“You see that stuff on TV, but never here,” said the neighbour, Hourie. 

By about 10 p.m., the city of Port Coquitlam shut down Coast Meridian Road from Patricia Avenue to Lincoln Avenue, while across town Kingsway at Bedford was shut due to the second serious case of localized flooding.

At 11 p.m., the city sent out a Tweet announcing it had set up an emergency shelter at the Hyde Creek Recreation Centre. Firefighters knocked on doors offering to evacuate residents hardest hit by the flood. 

“Nobody left,” said Mayor West.

Manahan’s family moved to the upper level of the house as he, his siblings and father — like many along this stretch of flood plain — worked through the night to beat back the waters. 

BC Hydro said it switched the power back on for 20 customers by 2 a.m. and for Manahan and six neighbours — those most affected by the flooding — by 9 a.m. Saturday. 

The heavy rainfall warning was lifted about an hour later, but the fallout from the last 24 hours is still being assessed. In Coquitlam, torrential rains triggered a landslide on Pipeline Road, prompting the city to shut a section to traffic between Robson Drive and Gallete Avenue.

Workers from the city of Coquitlam assess a landslide triggered by torrential rains along Pipeline R
Workers from the city of Coquitlam assess a landslide triggered by torrential rains along Pipeline Road. - STEFAN LABBÉ/THE TRI-CITY NEWS

Saturday morning, Mayor West told The Tri-City News city staff were taking stock of the damage and were moving into the cleanup phase. And while West said he was proud of the way staff and emergency services executed their jobs — many working throughout the night — he also said the city would be assessing their performance in the coming days.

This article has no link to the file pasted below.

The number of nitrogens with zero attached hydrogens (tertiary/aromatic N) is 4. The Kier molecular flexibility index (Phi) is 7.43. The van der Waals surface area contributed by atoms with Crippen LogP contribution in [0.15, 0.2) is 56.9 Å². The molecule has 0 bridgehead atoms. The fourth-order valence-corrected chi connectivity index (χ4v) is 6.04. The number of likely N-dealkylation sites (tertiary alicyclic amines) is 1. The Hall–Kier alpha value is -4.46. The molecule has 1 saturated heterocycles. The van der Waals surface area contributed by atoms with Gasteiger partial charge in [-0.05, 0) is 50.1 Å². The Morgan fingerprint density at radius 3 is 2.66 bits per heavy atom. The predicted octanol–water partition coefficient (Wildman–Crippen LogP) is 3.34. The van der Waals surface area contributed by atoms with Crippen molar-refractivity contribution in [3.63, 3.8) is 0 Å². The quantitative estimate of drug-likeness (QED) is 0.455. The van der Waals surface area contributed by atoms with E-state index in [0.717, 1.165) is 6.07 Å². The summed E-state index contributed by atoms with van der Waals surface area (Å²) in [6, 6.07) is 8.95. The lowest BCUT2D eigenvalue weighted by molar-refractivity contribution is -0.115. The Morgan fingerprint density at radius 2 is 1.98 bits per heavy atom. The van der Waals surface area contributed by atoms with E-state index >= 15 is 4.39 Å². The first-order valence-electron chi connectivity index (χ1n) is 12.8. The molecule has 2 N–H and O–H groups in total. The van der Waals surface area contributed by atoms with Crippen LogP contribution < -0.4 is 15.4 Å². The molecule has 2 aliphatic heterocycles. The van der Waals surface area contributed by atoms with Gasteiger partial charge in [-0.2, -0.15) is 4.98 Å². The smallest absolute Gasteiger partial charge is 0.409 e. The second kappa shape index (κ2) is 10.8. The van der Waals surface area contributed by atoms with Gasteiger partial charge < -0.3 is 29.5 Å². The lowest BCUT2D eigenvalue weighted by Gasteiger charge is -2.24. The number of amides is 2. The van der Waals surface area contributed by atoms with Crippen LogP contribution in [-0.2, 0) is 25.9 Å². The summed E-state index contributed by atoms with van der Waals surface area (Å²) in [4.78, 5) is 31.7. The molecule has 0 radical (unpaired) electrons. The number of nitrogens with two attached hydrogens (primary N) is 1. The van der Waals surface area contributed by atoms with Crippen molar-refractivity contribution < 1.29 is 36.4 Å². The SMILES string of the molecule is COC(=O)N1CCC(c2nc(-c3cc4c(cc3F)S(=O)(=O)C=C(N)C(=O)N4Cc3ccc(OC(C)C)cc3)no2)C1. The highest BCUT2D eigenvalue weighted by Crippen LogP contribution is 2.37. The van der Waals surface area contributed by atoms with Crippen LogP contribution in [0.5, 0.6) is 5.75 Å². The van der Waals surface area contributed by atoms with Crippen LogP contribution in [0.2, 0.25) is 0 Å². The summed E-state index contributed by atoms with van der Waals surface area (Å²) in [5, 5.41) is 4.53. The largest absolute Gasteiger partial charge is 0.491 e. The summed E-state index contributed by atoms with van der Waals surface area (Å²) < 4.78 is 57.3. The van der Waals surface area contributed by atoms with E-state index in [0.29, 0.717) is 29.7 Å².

“We weren't caught flat footed. We were able to deal with it to the best of our ability right away. But I think, obviously, anytime you go through something like that you want to reflect upon what has occurred,” he said, adding city staff would be debriefing city council at its next meeting on Feb. 11. 

“We will have a full review and debrief and assess how this played out and what improvements, if any, we could make,” said West.

In overseeing city operations, Dixon said the flooding is a reminder that residents should always be prepared, and have at least three days of supplies on hand all the time. 

“We are next to a number of rivers. Everybody needs to be prepared. Even if you’re in a higher area, you never know what’s going to happen,” she said.

Part of trail along the Coquitlam River washed out, north of Patricia Avenue foot bridge.
Part of trail along the Coquitlam River washed out, north of Patricia Avenue foot bridge. - RICHARD DAL MONTE

Manahan and his neighbours continue to dredge their basements of water and a thick layer of mud. Inside, a ring of dirt and debris marks the water's high point in what just a few hours earlier, acted as a daycare for eight children. 

Now, he’s focused on finding spaces for the kids at one of his other locations in the Tri-Cities. “I’m worried about the families. They rely on us,” he said, adding that he’s working with Fraser Health to figure out how he can transfer the kids and staff to another facility.

Manahan said he has lived in the Tri-Cities area for a decade, his neighbours for 20 years. None of them have witnessed this kind of flooding, nor do any of them have any plans to leave. Under the hum of generators, pumps and fans, Manahan’s swears he’ll be ready for the next time. 

“I’m buying sandbags,” he said.

Carlos Manahan's brother looks out from a garage that, only hours early, was a metre deep in water.
Carlos Manahan's brother looks out from a garage that, only hours early, was a metre deep in water. - STEFAN LABBÉ/THE TRI-CITY NEWS